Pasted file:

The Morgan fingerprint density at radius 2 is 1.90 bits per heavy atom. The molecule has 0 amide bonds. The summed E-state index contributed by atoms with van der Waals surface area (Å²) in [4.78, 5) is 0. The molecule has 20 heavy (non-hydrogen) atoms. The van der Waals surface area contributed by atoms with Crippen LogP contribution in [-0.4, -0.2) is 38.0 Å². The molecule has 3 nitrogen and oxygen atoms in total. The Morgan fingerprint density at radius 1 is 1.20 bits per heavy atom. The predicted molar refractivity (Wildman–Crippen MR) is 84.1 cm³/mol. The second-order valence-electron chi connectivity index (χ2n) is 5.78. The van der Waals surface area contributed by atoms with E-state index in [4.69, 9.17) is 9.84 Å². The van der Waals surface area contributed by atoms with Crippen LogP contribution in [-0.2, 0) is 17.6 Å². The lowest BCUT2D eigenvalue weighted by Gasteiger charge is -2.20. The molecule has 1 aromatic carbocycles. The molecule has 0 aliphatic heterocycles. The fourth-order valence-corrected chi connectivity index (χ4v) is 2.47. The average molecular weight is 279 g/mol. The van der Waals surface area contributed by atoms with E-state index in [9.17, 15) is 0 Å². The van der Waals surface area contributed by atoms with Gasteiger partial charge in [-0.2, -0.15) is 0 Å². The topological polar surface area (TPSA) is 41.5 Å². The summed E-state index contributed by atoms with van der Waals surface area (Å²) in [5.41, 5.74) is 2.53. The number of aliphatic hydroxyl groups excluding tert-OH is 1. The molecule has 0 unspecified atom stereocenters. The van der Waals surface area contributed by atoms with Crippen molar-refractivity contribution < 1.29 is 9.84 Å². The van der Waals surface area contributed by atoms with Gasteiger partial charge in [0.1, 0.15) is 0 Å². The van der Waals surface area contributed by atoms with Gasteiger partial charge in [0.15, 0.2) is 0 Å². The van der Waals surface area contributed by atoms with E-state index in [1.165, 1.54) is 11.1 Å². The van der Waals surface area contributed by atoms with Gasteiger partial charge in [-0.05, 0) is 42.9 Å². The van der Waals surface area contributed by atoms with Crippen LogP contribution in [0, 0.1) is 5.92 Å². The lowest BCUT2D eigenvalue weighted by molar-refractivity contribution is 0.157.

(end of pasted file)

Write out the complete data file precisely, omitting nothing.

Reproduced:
The Morgan fingerprint density at radius 2 is 1.90 bits per heavy atom. The molecule has 0 amide bonds. The summed E-state index contributed by atoms with van der Waals surface area (Å²) in [4.78, 5) is 0. The molecule has 20 heavy (non-hydrogen) atoms. The van der Waals surface area contributed by atoms with Crippen LogP contribution in [-0.4, -0.2) is 38.0 Å². The molecule has 3 nitrogen and oxygen atoms in total. The Morgan fingerprint density at radius 1 is 1.20 bits per heavy atom. The predicted molar refractivity (Wildman–Crippen MR) is 84.1 cm³/mol. The second-order valence-electron chi connectivity index (χ2n) is 5.78. The van der Waals surface area contributed by atoms with E-state index in [4.69, 9.17) is 9.84 Å². The van der Waals surface area contributed by atoms with Crippen LogP contribution in [-0.2, 0) is 17.6 Å². The lowest BCUT2D eigenvalue weighted by Gasteiger charge is -2.20. The molecule has 1 aromatic carbocycles. The molecule has 0 aliphatic heterocycles. The fourth-order valence-corrected chi connectivity index (χ4v) is 2.47. The average molecular weight is 279 g/mol. The van der Waals surface area contributed by atoms with E-state index in [9.17, 15) is 0 Å². The van der Waals surface area contributed by atoms with Gasteiger partial charge in [-0.2, -0.15) is 0 Å². The topological polar surface area (TPSA) is 41.5 Å². The summed E-state index contributed by atoms with van der Waals surface area (Å²) in [5.41, 5.74) is 2.53. The number of aliphatic hydroxyl groups excluding tert-OH is 1. The molecule has 0 unspecified atom stereocenters. The van der Waals surface area contributed by atoms with Crippen molar-refractivity contribution < 1.29 is 9.84 Å². The van der Waals surface area contributed by atoms with Gasteiger partial charge in [0.1, 0.15) is 0 Å². The van der Waals surface area contributed by atoms with Gasteiger partial charge in [0.15, 0.2) is 0 Å². The van der Waals surface area contributed by atoms with E-state index in [1.165, 1.54) is 11.1 Å². The van der Waals surface area contributed by atoms with Gasteiger partial charge in [-0.05, 0) is 42.9 Å². The van der Waals surface area contributed by atoms with Crippen LogP contribution in [0, 0.1) is 5.92 Å². The lowest BCUT2D eigenvalue weighted by molar-refractivity contribution is 0.157.